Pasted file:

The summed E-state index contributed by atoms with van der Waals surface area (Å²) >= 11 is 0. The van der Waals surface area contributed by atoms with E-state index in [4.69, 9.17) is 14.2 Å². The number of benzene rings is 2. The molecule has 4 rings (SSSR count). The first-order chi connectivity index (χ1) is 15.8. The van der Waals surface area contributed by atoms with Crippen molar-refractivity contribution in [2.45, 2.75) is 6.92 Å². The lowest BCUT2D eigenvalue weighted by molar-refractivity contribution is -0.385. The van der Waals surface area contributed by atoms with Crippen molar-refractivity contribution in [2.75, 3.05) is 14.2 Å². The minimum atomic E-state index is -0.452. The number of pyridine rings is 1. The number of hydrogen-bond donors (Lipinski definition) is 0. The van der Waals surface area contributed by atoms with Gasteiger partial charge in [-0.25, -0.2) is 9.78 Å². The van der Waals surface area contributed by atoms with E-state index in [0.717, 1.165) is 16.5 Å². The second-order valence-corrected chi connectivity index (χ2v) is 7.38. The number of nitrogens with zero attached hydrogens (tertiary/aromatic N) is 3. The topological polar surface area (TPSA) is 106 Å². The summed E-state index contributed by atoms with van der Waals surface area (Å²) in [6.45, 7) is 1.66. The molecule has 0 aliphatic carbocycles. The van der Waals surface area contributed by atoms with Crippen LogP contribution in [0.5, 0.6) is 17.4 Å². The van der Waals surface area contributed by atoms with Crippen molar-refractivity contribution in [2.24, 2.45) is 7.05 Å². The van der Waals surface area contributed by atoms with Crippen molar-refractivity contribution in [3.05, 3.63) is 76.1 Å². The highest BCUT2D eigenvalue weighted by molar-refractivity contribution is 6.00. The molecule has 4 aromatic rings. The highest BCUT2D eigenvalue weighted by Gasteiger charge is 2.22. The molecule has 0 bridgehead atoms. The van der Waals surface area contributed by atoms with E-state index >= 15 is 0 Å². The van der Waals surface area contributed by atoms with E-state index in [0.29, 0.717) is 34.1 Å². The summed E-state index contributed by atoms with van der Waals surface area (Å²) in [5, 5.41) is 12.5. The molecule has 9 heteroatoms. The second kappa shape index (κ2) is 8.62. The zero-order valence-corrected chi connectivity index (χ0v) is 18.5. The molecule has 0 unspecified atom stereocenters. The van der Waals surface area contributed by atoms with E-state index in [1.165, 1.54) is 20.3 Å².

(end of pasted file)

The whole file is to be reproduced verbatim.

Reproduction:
The summed E-state index contributed by atoms with van der Waals surface area (Å²) >= 11 is 0. The van der Waals surface area contributed by atoms with E-state index in [4.69, 9.17) is 14.2 Å². The number of benzene rings is 2. The molecule has 4 rings (SSSR count). The first-order chi connectivity index (χ1) is 15.8. The van der Waals surface area contributed by atoms with Crippen molar-refractivity contribution in [2.45, 2.75) is 6.92 Å². The lowest BCUT2D eigenvalue weighted by molar-refractivity contribution is -0.385. The van der Waals surface area contributed by atoms with Crippen molar-refractivity contribution in [2.75, 3.05) is 14.2 Å². The minimum atomic E-state index is -0.452. The number of pyridine rings is 1. The number of hydrogen-bond donors (Lipinski definition) is 0. The van der Waals surface area contributed by atoms with Gasteiger partial charge in [-0.25, -0.2) is 9.78 Å². The van der Waals surface area contributed by atoms with E-state index in [0.717, 1.165) is 16.5 Å². The second-order valence-corrected chi connectivity index (χ2v) is 7.38. The number of nitrogens with zero attached hydrogens (tertiary/aromatic N) is 3. The topological polar surface area (TPSA) is 106 Å². The summed E-state index contributed by atoms with van der Waals surface area (Å²) in [6.45, 7) is 1.66. The molecule has 0 aliphatic carbocycles. The van der Waals surface area contributed by atoms with Crippen LogP contribution in [0.5, 0.6) is 17.4 Å². The van der Waals surface area contributed by atoms with Crippen molar-refractivity contribution in [2.24, 2.45) is 7.05 Å². The van der Waals surface area contributed by atoms with Crippen molar-refractivity contribution in [3.05, 3.63) is 76.1 Å². The highest BCUT2D eigenvalue weighted by molar-refractivity contribution is 6.00. The molecule has 4 aromatic rings. The highest BCUT2D eigenvalue weighted by Gasteiger charge is 2.22. The molecule has 0 bridgehead atoms. The van der Waals surface area contributed by atoms with E-state index >= 15 is 0 Å². The van der Waals surface area contributed by atoms with E-state index in [0.29, 0.717) is 34.1 Å². The summed E-state index contributed by atoms with van der Waals surface area (Å²) in [5, 5.41) is 12.5. The molecule has 9 heteroatoms. The second kappa shape index (κ2) is 8.62. The zero-order valence-corrected chi connectivity index (χ0v) is 18.5. The molecule has 0 unspecified atom stereocenters. The van der Waals surface area contributed by atoms with E-state index in [1.165, 1.54) is 20.3 Å².